MLB Insiders Are ‘Quite Concerned’ About Increase in Arm Injuries to Top Young Starting Pitchers

Matt Blake sent a conciliatory message to Cleveland Guardians pitcher Shane Bieber over the weekend. As a member of Cleveland’s player development system in the 2010s, Blake aided Bieber’s rise from college walk-on to unanimous American League Cy Young Award winner in 2020. For a time, Bieber served as the role model modern to produce a big-league ace, a player who added strength to his body, velocity to his fastball and spin to his off-speed pitches as he climbed the ranks.

By the time Blake sent his message, though, Bieber had become part of a growing and increasingly worrisome demographic: talented young pitchers who will spend this season as spectators. Two days after the Miami Marlins announced that 20-year-old phenom Eury Pérez would undergo Tommy John surgery, the Guardians revealed that Bieber, 28, would need the same procedure. A recent exam of 25-year-old Atlanta Braves starter Spencer Strider revealed damage to the ulnar collateral ligament in his elbow, which could result in his second Tommy John surgery. In New York, where Blake is now the Yankees’ pitching coach, the team lost its ace, Gerrit Cole, to elbow inflammation until June and one of its top relievers, Jonathan Loaisiga, to an End of year elbow surgery.

“As a pitching coach trying to get through nine innings of pitching every night in 162 games,” Blake said, “I’m pretty concerned.”

Throwing has always been dangerous for its practitioners. There is reason to believe that keeping them healthy is becoming increasingly difficult. The opening days of the 2024 season demonstrated the inherent fragility of the position. A recent story by The Ringtone cited research by former MLB manager Stan Conte that recorded 263 UCL surgeries in 2023, a steady increase from 111 procedures performed in 2011. Of the 166 players who began the season on the injured list, as the New York Post reported, 132 were pitchers. If these trends continue, 2024 will be another banner year for arm injuries and will raise alarm in the game.

The topic sparked controversy between Major League Baseball and the MLBPA on Saturday, as the two sides argued through press releases over the effect of the pitch clock, which was introduced in 2023 and shortened for 2024. MLBPA chief Tony Clark painted the league’s insistence on cutting free time ahead of the 2024 season against players’ wishes as “an unprecedented threat to our game.” MLB countered by citing unpublished analysis from Johns Hopkins University that found no link between the introduction of the clock and the onset of injuries.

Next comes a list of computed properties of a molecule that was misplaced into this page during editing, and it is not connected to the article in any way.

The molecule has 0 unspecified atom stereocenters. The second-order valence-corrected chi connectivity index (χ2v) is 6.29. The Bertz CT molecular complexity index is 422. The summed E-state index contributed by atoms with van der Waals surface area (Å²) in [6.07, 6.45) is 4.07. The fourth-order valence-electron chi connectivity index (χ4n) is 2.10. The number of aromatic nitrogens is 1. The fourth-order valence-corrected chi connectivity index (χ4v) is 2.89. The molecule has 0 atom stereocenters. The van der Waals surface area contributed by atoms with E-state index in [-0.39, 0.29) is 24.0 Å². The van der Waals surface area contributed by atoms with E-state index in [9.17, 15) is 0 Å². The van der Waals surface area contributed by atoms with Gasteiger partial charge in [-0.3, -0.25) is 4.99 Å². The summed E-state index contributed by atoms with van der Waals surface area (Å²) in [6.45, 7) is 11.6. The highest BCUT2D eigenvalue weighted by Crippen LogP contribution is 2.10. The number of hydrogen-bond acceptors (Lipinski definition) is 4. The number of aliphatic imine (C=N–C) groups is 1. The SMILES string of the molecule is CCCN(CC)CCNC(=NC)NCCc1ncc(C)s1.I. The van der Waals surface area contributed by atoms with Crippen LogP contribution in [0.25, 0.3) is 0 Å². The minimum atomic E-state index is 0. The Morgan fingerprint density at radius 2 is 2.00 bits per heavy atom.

The clock, however, was just one point of concern among the players, coaches and executives interviewed Atletico this weekend. Those conversations presented a number of additional reasons for the injury problem, including the industry’s relentless push for optimization, the encouragement of players to pursue maximum speed and rotation, and the use of training methods that encourage workouts at full throttle all year round. For some, the explanations are intertwined and intractable. Untangling the knot may require years of research and reevaluation.

“Protecting these guys’ arms is critical,” Dodgers manager Dave Roberts said. “And we clearly didn’t nail it.”

This season began with baseball’s most heralded pitchers on the shelves. Los Angeles Dodgers starter Clayton Kershaw underwent shoulder surgery last October. Texas Rangers pitcher Max Scherzer is recovering from back surgery, while his teammate Jacob deGrom is rehabbing from a second Tommy John surgery. Houston Astros ace Justin Verlander felt shoulder pain during spring training. All those pitchers are 35 or older, the kind of age when the body no longer cooperates with the rigors of the big league schedule.


Not long ago, Eury Pérez and Sandy Alcántara were on their way to becoming twin aces for the Marlins. Now both will spend 2024 rehabilitating after surgery. (Megan Briggs/Getty Images)

For MLB, the most pressing concern is that the gun fleet will break down soon after hitting the headlines. Miami Marlins starter Sandy Alcántara, the 2022 unanimous National League Cy Young Award winner, underwent elbow reconstruction last season. Tampa Bay Rays pitcher Shane McClanahan did the same, just over a year after starting the All-Star Game. Milwaukee Brewers pitcher Brandon Woodruff will miss this season due to shoulder surgery. Same story for Kansas City Royals pitcher Kyle Wright, a 21-game winner with Atlanta in 2022.

“Our sport deserves to have our best pitchers on the mound,” Detroit Tigers manager AJ Hinch said. “No matter what era you’re in, the starting pitchers’ matchup is the first thing you watch every day. You want the big guys to be out there. You want the elite guys, and more and more they get hurt.